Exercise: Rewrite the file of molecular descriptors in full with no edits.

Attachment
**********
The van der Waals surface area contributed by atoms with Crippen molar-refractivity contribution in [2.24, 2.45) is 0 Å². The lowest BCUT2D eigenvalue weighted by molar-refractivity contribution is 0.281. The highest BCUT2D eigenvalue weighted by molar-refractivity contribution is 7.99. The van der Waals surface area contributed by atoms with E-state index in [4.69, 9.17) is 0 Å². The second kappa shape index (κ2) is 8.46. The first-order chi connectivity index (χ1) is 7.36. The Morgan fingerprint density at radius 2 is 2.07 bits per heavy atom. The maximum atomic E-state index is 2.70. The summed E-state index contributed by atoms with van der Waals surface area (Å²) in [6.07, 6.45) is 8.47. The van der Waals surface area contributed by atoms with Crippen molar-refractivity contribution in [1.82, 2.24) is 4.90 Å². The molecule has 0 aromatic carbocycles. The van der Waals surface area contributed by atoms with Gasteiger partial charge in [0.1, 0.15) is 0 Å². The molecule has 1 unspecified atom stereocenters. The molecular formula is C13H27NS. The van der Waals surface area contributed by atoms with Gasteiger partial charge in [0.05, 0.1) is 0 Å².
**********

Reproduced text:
The van der Waals surface area contributed by atoms with Crippen molar-refractivity contribution in [2.24, 2.45) is 0 Å². The lowest BCUT2D eigenvalue weighted by molar-refractivity contribution is 0.281. The highest BCUT2D eigenvalue weighted by molar-refractivity contribution is 7.99. The van der Waals surface area contributed by atoms with E-state index in [4.69, 9.17) is 0 Å². The second kappa shape index (κ2) is 8.46. The first-order chi connectivity index (χ1) is 7.36. The Morgan fingerprint density at radius 2 is 2.07 bits per heavy atom. The maximum atomic E-state index is 2.70. The summed E-state index contributed by atoms with van der Waals surface area (Å²) in [6.07, 6.45) is 8.47. The van der Waals surface area contributed by atoms with Crippen molar-refractivity contribution in [1.82, 2.24) is 4.90 Å². The molecule has 0 aromatic carbocycles. The van der Waals surface area contributed by atoms with Gasteiger partial charge in [0.1, 0.15) is 0 Å². The molecule has 1 unspecified atom stereocenters. The molecular formula is C13H27NS. The van der Waals surface area contributed by atoms with Gasteiger partial charge in [0.05, 0.1) is 0 Å².